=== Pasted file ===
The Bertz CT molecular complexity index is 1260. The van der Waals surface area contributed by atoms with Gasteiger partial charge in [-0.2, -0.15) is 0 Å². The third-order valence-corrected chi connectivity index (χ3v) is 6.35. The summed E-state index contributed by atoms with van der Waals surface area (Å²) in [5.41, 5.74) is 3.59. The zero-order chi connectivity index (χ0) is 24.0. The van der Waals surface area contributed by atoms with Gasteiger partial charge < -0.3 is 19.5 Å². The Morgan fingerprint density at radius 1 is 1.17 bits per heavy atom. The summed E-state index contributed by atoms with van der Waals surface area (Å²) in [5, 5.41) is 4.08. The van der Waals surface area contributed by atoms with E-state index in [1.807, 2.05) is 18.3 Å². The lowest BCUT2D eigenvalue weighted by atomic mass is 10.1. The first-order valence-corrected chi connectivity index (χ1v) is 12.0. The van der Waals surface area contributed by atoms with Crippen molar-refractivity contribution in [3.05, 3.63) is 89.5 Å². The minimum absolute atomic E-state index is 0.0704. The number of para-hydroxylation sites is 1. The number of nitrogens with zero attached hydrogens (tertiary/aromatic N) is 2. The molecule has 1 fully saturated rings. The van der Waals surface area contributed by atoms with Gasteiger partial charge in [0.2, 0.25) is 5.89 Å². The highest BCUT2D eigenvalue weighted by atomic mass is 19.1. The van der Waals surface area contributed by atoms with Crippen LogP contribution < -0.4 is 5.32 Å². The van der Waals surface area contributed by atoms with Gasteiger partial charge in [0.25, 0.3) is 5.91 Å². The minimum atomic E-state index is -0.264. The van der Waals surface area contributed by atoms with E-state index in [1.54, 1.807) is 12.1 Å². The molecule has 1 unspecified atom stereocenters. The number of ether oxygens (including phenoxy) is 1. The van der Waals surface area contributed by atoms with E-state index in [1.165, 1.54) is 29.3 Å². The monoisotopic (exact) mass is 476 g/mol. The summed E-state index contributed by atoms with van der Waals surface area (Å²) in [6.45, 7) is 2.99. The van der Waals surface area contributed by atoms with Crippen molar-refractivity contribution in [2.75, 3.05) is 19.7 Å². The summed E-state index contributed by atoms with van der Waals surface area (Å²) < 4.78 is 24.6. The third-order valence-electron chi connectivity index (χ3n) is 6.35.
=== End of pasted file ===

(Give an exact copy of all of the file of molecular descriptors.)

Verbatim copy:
The Bertz CT molecular complexity index is 1260. The van der Waals surface area contributed by atoms with Gasteiger partial charge in [-0.2, -0.15) is 0 Å². The third-order valence-corrected chi connectivity index (χ3v) is 6.35. The summed E-state index contributed by atoms with van der Waals surface area (Å²) in [5.41, 5.74) is 3.59. The zero-order chi connectivity index (χ0) is 24.0. The van der Waals surface area contributed by atoms with Gasteiger partial charge < -0.3 is 19.5 Å². The Morgan fingerprint density at radius 1 is 1.17 bits per heavy atom. The summed E-state index contributed by atoms with van der Waals surface area (Å²) in [5, 5.41) is 4.08. The van der Waals surface area contributed by atoms with E-state index in [1.807, 2.05) is 18.3 Å². The lowest BCUT2D eigenvalue weighted by atomic mass is 10.1. The first-order valence-corrected chi connectivity index (χ1v) is 12.0. The van der Waals surface area contributed by atoms with Crippen molar-refractivity contribution in [3.05, 3.63) is 89.5 Å². The minimum absolute atomic E-state index is 0.0704. The number of para-hydroxylation sites is 1. The number of nitrogens with zero attached hydrogens (tertiary/aromatic N) is 2. The molecule has 1 fully saturated rings. The van der Waals surface area contributed by atoms with Gasteiger partial charge in [0.2, 0.25) is 5.89 Å². The highest BCUT2D eigenvalue weighted by atomic mass is 19.1. The van der Waals surface area contributed by atoms with Crippen LogP contribution < -0.4 is 5.32 Å². The van der Waals surface area contributed by atoms with Gasteiger partial charge in [0.25, 0.3) is 5.91 Å². The minimum atomic E-state index is -0.264. The van der Waals surface area contributed by atoms with E-state index in [1.54, 1.807) is 12.1 Å². The molecule has 1 unspecified atom stereocenters. The number of ether oxygens (including phenoxy) is 1. The van der Waals surface area contributed by atoms with E-state index in [1.165, 1.54) is 29.3 Å². The monoisotopic (exact) mass is 476 g/mol. The summed E-state index contributed by atoms with van der Waals surface area (Å²) in [6.45, 7) is 2.99. The van der Waals surface area contributed by atoms with Crippen molar-refractivity contribution in [2.75, 3.05) is 19.7 Å². The summed E-state index contributed by atoms with van der Waals surface area (Å²) < 4.78 is 24.6. The third-order valence-electron chi connectivity index (χ3n) is 6.35.